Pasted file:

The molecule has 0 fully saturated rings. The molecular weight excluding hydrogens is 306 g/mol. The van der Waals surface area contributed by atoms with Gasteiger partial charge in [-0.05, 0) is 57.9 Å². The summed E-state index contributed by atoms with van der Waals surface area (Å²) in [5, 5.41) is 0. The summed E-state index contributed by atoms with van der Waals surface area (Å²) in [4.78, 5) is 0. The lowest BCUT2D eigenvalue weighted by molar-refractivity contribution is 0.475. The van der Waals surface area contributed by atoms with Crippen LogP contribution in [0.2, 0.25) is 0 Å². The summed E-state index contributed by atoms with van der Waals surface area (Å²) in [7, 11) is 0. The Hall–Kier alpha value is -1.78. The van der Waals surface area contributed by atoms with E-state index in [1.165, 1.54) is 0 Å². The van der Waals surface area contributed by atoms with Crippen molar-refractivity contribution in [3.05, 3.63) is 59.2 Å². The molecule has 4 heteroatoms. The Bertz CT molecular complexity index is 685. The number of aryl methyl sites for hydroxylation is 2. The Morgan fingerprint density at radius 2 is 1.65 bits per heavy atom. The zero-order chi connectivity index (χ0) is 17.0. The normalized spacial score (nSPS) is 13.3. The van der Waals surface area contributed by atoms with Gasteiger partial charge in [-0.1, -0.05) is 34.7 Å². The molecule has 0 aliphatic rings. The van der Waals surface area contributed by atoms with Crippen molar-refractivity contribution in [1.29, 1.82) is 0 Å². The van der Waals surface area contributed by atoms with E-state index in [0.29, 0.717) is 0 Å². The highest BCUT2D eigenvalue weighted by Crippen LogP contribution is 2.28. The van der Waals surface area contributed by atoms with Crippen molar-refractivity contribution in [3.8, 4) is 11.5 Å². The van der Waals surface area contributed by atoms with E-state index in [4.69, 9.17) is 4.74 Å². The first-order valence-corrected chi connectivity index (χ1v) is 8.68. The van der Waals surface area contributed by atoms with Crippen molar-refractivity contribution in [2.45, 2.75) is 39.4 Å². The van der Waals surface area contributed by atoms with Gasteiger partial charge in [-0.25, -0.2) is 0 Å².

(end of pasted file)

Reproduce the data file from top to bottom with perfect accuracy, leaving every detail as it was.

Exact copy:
The molecule has 0 fully saturated rings. The molecular weight excluding hydrogens is 306 g/mol. The van der Waals surface area contributed by atoms with Gasteiger partial charge in [-0.05, 0) is 57.9 Å². The summed E-state index contributed by atoms with van der Waals surface area (Å²) in [5, 5.41) is 0. The summed E-state index contributed by atoms with van der Waals surface area (Å²) in [4.78, 5) is 0. The lowest BCUT2D eigenvalue weighted by molar-refractivity contribution is 0.475. The van der Waals surface area contributed by atoms with Crippen LogP contribution in [0.2, 0.25) is 0 Å². The summed E-state index contributed by atoms with van der Waals surface area (Å²) in [7, 11) is 0. The Hall–Kier alpha value is -1.78. The van der Waals surface area contributed by atoms with E-state index in [1.165, 1.54) is 0 Å². The van der Waals surface area contributed by atoms with Crippen molar-refractivity contribution in [3.05, 3.63) is 59.2 Å². The molecule has 4 heteroatoms. The Bertz CT molecular complexity index is 685. The number of aryl methyl sites for hydroxylation is 2. The Morgan fingerprint density at radius 2 is 1.65 bits per heavy atom. The zero-order chi connectivity index (χ0) is 17.0. The normalized spacial score (nSPS) is 13.3. The van der Waals surface area contributed by atoms with Gasteiger partial charge in [-0.1, -0.05) is 34.7 Å². The molecule has 0 aliphatic rings. The van der Waals surface area contributed by atoms with Crippen molar-refractivity contribution in [1.29, 1.82) is 0 Å². The van der Waals surface area contributed by atoms with E-state index in [0.29, 0.717) is 0 Å². The highest BCUT2D eigenvalue weighted by Crippen LogP contribution is 2.28. The van der Waals surface area contributed by atoms with Crippen molar-refractivity contribution in [3.8, 4) is 11.5 Å². The van der Waals surface area contributed by atoms with E-state index in [4.69, 9.17) is 4.74 Å². The first-order valence-corrected chi connectivity index (χ1v) is 8.68. The van der Waals surface area contributed by atoms with Crippen molar-refractivity contribution in [2.45, 2.75) is 39.4 Å². The van der Waals surface area contributed by atoms with Gasteiger partial charge in [-0.25, -0.2) is 0 Å².